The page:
Many hay balers are also straw balers.
Wheat straw makes for a no-brainer second enterprise using all of the same equipment needed for hay, only without the anxiety caused by maturity concerns, rain events, slow dry down, and harvest moisture. Often, there’s no need for windrow manipulation, either. Baling good, clean straw is just fun.
Most wheat growers are more than happy to sell their windrowed straw to a willing baler, either because it makes for extra income or they just want to get rid of the plant residue.
The straw market has changed drastically over the years. For decades, it was purely a bedding product. Although it’s still used for bedding today, most dairy farms have found better bedding alternatives for their cows, especially in freestall barns. However, all was not lost for the straw market. In fact, it’s gotten better . . . in many areas, a lot better.
Cows that now lie on sand are eating straw as a component of their daily total mixed ration (TMR). The straw adds physically effective fiber that helps counteract some of the low-fiber forages that are produced and fed. Even where the milking herd isn’t fed straw, dry cow TMRs are often loaded with the golden plant residue. Essentially, the straw market has transformed from a bedding market to a feedstuff market, unless horses are your game.
Value has doubled
It’s not uncommon that wheat growers will want to know the fertilizer value of the straw as it lies in the field once the combine has rolled through. Many university-based estimates for the nutrient fertilizer equivalent of wheat straw can be found. Here are a few examples:
State estimates of wheat straw nutrients vary slightly. Most of this variation is probably due to the inherent differences of soils and management practices that prevail in various regions. For example, nitrogen fertilization can impact the plant’s nitrogen content, and the height of the straw stubble also will affect the nutrient concentrations of the harvested straw.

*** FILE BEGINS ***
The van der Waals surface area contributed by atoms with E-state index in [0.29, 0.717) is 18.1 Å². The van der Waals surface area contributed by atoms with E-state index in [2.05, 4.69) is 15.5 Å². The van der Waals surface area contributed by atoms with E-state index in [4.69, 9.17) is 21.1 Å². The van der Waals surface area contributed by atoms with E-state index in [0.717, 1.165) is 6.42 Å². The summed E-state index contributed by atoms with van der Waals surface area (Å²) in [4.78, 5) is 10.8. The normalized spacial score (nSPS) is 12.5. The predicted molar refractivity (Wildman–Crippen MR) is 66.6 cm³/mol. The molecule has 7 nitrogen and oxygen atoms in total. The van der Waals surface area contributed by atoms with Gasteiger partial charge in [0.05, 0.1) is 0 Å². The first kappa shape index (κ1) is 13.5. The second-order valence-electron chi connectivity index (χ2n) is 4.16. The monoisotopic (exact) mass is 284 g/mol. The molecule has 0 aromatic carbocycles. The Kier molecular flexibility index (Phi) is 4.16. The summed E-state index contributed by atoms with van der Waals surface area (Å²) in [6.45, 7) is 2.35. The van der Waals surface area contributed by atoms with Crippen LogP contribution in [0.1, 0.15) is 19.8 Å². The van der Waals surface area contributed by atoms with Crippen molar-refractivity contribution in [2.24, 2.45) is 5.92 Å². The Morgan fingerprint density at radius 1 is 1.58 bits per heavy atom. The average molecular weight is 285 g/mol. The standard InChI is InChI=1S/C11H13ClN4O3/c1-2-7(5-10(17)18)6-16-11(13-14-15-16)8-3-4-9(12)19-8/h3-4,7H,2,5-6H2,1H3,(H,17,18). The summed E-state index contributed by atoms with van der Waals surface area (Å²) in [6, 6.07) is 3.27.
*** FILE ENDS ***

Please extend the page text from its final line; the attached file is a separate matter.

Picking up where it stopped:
In Wisconsin, a lot of dairy manure gets spread on fields, which causes soil phosphorus levels to build, and soil potassium levels are kept high for producing alfalfa. This is likely why the phosphorus and potassium levels in the straw are elevated compared to most states.
These days, fertilizer prices are in the stratosphere compared to years gone by. This puts the fertilizer value of straw at record levels as well. With nitrogen currently valued at $1.07 per unit, P2O5 at 75 cents per unit, and K2O at 74 cents per unit, then the fertilizer value of wheat straw with 13 pounds of nitrogen, 3 pounds of P2O5, and 23 pounds of K2O per ton is about $33 on a dry matter basis. That’s more than double what it was a couple of years ago.
If left unbaled on the field, the nitrogen in wheat straw will not be immediately available to plants. It will first have to be mineralized by microorganisms and converted to ammonium and nitrate. In fact, leaving the residue on the field will tie up additional nitrogen in the short term as the mineralization process takes place. Wheat straw has an extremely high carbon-to-nitrogen ratio (80:1), so the whole process takes a while.
Wheat residue is a good source of carbon that will ultimately contribute to a soil’s organic matter content. This is difficult to put a dollar value on, but it is a consideration if wheat is grown repeatedly on a particular field and the residue is removed. The occasional removal of straw (for example, once in a rotation) will likely have very little impact on the soil’s long-term organic matter content.
Straw is not totally immune to the effects of rain. The best quality straw, both chemically and visually, is always that which gets baled as soon after the grain harvest as possible, assuming the moisture concentration is low enough to bale.
Over time or with a big rain event, precipitation will leach some potassium out of the residue. This is probably a bigger issue with corn plant residue than with wheat.
Weedy straw will take longer to dry. Green weeds that are put into the bale can cause bale heating and mold growth, which could create health issues if the straw is being used for horse bedding. It also will make for a much more unpleasant and dirtier task if the straw is ultimately chopped for feed or bedding.
Depending on regional availability and local livestock usage, straw can be a profitable enterprise for haymakers. In some areas, it’s not uncommon to see retail prices approaching that of average to good quality hay. There is also additional income to be made for the wheat grower who has no use for the straw beyond just soil nutrient value. Just remember, those digits will be much higher in 2022.
Let the straw baling begin!